If you read my blog last month, you may have taken a moment to consider your company culture: what did you find out about it? More importantly, what do your customers think about your company’s culture? Are your employees a good fit to provide the emotional connection your customers crave, which turns them into advocates for your brand?
Whose Job Is It?
Recently I assisted a company in staffing in a new market. They were not having an easy time finding the type of employees who they were looking for; those who would easily connect with their customers. The General Manager felt that it was the fault of the Human Resources team. When I found this out, I inquired, “Isn’t recruitment everyone’s responsibility?” He looked at me like I had three heads.
Every day we encounter the types of employees who provide us with exceptional service, and we think to ourselves that they would be a great fit within our organization. Well, engage them and get them in front of the right people! If you are blown away by great service while you’re shopping and your company has a similar position, offer that person your card at the very least!
It’s been said, “If you want shiny, happy people, then hire shiny, happy people.” It seems simple, right? In today’s work environment, the impact of peers is too great to ignore, so organizations must start intentionally finding high performers with a high culture fit. Furthermore, organizations must be ruthless when it comes to rejecting individuals who aren’t a great fit. Even if they come across as high performers, they can wreak havoc on the positive, collaborative culture you need to create.
Can You Train for Cultural Fit?
Why not just hire people who have experience, or who seem eager to learn in order to train them to be part of your culture? Well, you cannot train for cultural fit, according to Dan Schawbel, author of Promote Yourself: The New Rules For Career Success. “If an employee doesn’t fit the mold, then it’s going to be nearly impossible to force it on them. They will eventually get frustrated and quit because they will want something that you can’t provide them.”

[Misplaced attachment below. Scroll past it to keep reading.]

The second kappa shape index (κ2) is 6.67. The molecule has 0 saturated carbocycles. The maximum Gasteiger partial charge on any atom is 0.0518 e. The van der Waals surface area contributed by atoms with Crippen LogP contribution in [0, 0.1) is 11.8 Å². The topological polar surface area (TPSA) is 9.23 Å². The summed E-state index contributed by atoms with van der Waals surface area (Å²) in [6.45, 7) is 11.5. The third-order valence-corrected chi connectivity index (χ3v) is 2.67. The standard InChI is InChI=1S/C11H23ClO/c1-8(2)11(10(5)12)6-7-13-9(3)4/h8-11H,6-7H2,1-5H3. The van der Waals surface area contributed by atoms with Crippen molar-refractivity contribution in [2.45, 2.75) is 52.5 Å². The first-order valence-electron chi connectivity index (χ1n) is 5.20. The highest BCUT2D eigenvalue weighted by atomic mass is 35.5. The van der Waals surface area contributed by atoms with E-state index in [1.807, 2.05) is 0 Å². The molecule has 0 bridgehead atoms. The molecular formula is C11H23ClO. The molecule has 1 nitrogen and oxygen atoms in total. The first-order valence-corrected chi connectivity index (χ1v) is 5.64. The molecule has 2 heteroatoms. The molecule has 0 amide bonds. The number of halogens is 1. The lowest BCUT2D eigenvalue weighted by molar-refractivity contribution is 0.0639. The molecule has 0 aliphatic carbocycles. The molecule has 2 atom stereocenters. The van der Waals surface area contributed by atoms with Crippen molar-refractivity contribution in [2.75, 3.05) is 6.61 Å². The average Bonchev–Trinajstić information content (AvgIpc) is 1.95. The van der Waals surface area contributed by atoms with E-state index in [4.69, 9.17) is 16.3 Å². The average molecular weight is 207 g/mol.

Will They Fit In?
Here are some questions that will help assess culture fit in an interview:
What type of culture do you thrive in?
What values are you drawn to, and what’s your ideal workplace?
Why do you want to work here?
How would you describe our culture, based on what you’ve seen? Is this something that works for you?
Finally, expose your candidates to a larger picture of what it would be like to work at your organization. Give him or her a tour of the office and a chance to see how employees at all levels interact with one another at meetings or during lunch. Pay attention to the candidate’s comfort level, and gather feedback from staff. The candidate whose behavior and values are consistent with your organization will naturally rise to the top.
The 7 Key Trends Impacting Today’s Workplace: Results From the 2014 TINYpulse Employee Engagement and Organizational Culture Report.” TINYpulse. Oct. 29, 2014.
Promote Yourself: The New Rules For Career Success (St. Martin’s Press, 2013).
Harbour, Sarita. “Beyond Skills: How to Hire for Cultural Fit.” Business News Daily. July 28, 2014.
Bouton, Katie. “Recruiting for Cultural Fit.” Harvard Business Review. July 17, 2015.
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